Given known bivariate normal means and variances, update correlation estimate, $P(\rho)$, with new data?

I'm dealing with two correlated random variables which are modeled via a bivariate normal distribution. I have values for the means ($\mu_x, \mu_y$) and individual variances ($\sigma_x, \sigma_y$) of the variables (effectively the marginalize normal distributions). Given new observations of the random variables, could I update my estimate via a Bayesian inference for the correlation coefficient, $P(\rho)$?

Thoughts so far:

Starting with the sampling distribution:

$P(x,y|\rho) = \frac{1}{2 \pi \sigma_x \sigma_y \sqrt{1-\rho^2}} \exp\left( -\frac{1}{2(1-\rho^2)}\left[ \frac{(x-\mu_x)^2}{\sigma_x^2} + \frac{(y-\mu_y)^2}{\sigma_y^2} - \frac{2\rho(x-\mu_x)(y-\mu_y)}{\sigma_x \sigma_y} \right] \right)$

We want to update the prior, $P(\rho)$ (not sure of the prior form) with some observation $(x_i,y_i)$:

$P(\rho|x_i,y_i)=P(x_i,y_i)^{-1}*P(x_i,y_i|\rho)*P(\rho)$

What is throwing me off is the form of the prior distribution. I know for my process that the $\rho$ is bounded due to positive correlation. How can I factor this information into the definition of the prior? Additionally, could I implement this procedure in a recursive manner?

Other thoughts:

Perhaps I am overthinking this problem entirely. I could just compute the Pearson correlation coefficient directly given all measured data. However, my expected sample size will be small, and I also know bounds for the correlation ($0<\rho<1$). Given the small sample and a priori known constraints, I still am leaning Bayesian.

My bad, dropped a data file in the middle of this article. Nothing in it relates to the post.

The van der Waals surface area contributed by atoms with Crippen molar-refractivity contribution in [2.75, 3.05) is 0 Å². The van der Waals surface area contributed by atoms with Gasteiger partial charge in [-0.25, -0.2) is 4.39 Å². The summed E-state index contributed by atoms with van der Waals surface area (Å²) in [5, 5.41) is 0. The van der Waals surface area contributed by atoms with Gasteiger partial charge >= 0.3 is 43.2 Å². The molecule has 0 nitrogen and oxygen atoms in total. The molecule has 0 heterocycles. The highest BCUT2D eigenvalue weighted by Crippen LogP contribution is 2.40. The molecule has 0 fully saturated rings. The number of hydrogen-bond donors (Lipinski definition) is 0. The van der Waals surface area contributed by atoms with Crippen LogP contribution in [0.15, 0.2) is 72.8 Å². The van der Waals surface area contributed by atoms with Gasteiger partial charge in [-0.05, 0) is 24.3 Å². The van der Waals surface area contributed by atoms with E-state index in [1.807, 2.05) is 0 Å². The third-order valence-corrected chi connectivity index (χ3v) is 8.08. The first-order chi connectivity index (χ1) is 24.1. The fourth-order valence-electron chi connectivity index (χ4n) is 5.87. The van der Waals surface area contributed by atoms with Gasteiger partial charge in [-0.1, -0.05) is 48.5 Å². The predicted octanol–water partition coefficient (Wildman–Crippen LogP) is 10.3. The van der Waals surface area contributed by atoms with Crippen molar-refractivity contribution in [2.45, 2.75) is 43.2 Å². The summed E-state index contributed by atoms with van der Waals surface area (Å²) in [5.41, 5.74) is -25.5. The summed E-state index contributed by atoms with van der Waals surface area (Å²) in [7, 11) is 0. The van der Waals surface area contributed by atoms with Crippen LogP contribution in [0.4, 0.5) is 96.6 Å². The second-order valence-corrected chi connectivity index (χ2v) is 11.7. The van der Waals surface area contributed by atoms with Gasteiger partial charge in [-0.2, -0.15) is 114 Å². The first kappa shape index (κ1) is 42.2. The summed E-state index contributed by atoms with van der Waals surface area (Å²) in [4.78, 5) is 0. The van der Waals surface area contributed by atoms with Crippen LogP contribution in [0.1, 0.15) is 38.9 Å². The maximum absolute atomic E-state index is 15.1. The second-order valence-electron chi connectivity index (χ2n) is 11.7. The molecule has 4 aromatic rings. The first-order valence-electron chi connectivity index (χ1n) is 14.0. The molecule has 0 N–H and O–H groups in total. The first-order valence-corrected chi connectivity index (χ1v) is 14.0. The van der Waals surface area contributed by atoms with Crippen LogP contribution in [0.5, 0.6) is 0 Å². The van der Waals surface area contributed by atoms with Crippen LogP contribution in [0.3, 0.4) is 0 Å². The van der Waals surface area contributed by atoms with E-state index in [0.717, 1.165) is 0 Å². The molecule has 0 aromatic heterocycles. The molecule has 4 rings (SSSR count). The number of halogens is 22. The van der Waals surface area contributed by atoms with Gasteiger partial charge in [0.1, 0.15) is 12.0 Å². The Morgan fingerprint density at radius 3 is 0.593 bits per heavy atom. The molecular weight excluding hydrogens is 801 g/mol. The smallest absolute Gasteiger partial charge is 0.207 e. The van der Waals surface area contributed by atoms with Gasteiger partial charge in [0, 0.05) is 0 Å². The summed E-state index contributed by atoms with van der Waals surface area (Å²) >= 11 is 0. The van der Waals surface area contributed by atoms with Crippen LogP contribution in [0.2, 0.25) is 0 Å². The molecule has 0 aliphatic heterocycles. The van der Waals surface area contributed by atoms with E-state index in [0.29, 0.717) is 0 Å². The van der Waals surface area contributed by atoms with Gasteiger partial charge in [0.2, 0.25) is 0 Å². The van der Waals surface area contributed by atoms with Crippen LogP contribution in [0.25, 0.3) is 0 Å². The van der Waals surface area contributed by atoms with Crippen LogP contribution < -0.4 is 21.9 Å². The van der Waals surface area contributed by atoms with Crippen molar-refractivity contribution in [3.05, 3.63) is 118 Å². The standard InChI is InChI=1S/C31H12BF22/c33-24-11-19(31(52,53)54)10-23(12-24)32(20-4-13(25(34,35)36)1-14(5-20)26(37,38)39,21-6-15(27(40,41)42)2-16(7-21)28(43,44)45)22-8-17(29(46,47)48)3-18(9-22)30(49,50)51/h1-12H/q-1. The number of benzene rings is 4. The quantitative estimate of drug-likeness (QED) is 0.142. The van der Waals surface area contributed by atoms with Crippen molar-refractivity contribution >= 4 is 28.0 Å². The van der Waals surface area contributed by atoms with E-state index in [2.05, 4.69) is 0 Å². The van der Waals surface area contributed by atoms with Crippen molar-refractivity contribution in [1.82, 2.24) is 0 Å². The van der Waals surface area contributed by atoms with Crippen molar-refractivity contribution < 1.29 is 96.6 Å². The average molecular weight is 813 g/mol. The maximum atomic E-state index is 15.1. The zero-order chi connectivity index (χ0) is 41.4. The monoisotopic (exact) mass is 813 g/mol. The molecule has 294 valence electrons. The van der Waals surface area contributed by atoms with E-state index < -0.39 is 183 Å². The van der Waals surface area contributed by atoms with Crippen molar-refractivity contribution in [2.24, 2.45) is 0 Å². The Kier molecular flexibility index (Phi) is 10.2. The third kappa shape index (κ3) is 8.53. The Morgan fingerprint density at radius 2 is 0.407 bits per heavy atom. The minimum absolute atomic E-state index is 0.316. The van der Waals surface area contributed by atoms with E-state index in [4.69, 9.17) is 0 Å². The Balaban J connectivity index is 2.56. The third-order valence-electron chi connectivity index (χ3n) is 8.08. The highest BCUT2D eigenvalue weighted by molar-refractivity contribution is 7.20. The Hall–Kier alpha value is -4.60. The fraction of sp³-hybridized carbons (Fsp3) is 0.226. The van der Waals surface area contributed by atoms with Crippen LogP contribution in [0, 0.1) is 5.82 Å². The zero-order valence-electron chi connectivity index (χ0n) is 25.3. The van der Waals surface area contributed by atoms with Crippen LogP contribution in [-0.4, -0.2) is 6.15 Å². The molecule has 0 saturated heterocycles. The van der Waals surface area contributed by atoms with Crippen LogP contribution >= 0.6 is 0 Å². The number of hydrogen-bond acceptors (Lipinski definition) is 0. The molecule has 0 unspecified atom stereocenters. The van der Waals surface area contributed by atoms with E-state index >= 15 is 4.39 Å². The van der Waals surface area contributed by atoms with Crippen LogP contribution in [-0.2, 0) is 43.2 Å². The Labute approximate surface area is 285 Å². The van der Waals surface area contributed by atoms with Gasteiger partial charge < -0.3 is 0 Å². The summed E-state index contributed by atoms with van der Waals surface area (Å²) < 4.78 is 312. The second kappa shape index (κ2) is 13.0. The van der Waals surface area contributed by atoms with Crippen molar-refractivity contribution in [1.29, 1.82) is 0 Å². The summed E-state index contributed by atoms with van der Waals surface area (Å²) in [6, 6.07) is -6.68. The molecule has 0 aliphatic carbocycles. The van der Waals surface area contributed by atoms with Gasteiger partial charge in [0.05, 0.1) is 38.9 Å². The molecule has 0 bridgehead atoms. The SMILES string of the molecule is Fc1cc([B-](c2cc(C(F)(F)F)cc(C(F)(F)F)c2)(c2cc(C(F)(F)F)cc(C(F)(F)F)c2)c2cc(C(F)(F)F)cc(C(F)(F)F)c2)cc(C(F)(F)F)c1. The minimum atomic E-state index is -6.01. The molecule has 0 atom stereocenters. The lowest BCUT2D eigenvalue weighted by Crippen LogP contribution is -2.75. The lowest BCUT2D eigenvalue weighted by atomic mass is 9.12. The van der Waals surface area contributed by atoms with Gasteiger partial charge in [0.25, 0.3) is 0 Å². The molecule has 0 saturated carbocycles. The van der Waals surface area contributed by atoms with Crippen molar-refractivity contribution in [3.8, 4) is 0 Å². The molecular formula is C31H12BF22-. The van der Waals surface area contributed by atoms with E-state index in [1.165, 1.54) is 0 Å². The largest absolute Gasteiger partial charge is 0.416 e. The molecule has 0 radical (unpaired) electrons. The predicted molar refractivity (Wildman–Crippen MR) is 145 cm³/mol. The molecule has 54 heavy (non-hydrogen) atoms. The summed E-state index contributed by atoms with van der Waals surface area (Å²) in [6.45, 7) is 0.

A quick Google search led me to this article: Estimating the Correlation in Bivariate Normal Data With Known Variances and Small Sample Sizes. In this article, they discussed several possible priors: "uniform", "Jeffreys", and "arc-sine". Specifically, take the "uniform" prior for example, it assumes that $\rho$ follows a uniform distribution on $[-1,1]$.
This leads to a density of the form: $$f(\rho | X, Y) \propto \prod\limits_i{P(x_i, y_i | \rho)}$$
If a full Bayesian estimator is desired, then equation $\hat{\rho}^{(6)}$ on page 35 of that article needs to be computed. This can be done using a Monte Carlo integration.
Or, if one only needs the MAP estimate of $\rho$, it can be done using Gibbs sampling. I followed one citation of the first article: (Barnard 2000) Modeling Covariance Matrices in terms of Standard Deviations and Correlations, with Application to Shrinkage. In this citation, it is discussed in detail how a uniform prior for $\rho$ is derived out of the Inverse-Wishart distribution for the covariance matrix $\Sigma$ and how Gibbs sampling was carried out. (Equation (8)).
I also tried searching for other references, but was unable to find possible conjugate priors for $\rho$ and approaches to get the Bayesian estimation of $\rho$ without doing numerical integration or sampling. It is an interesting problem to look at by the way.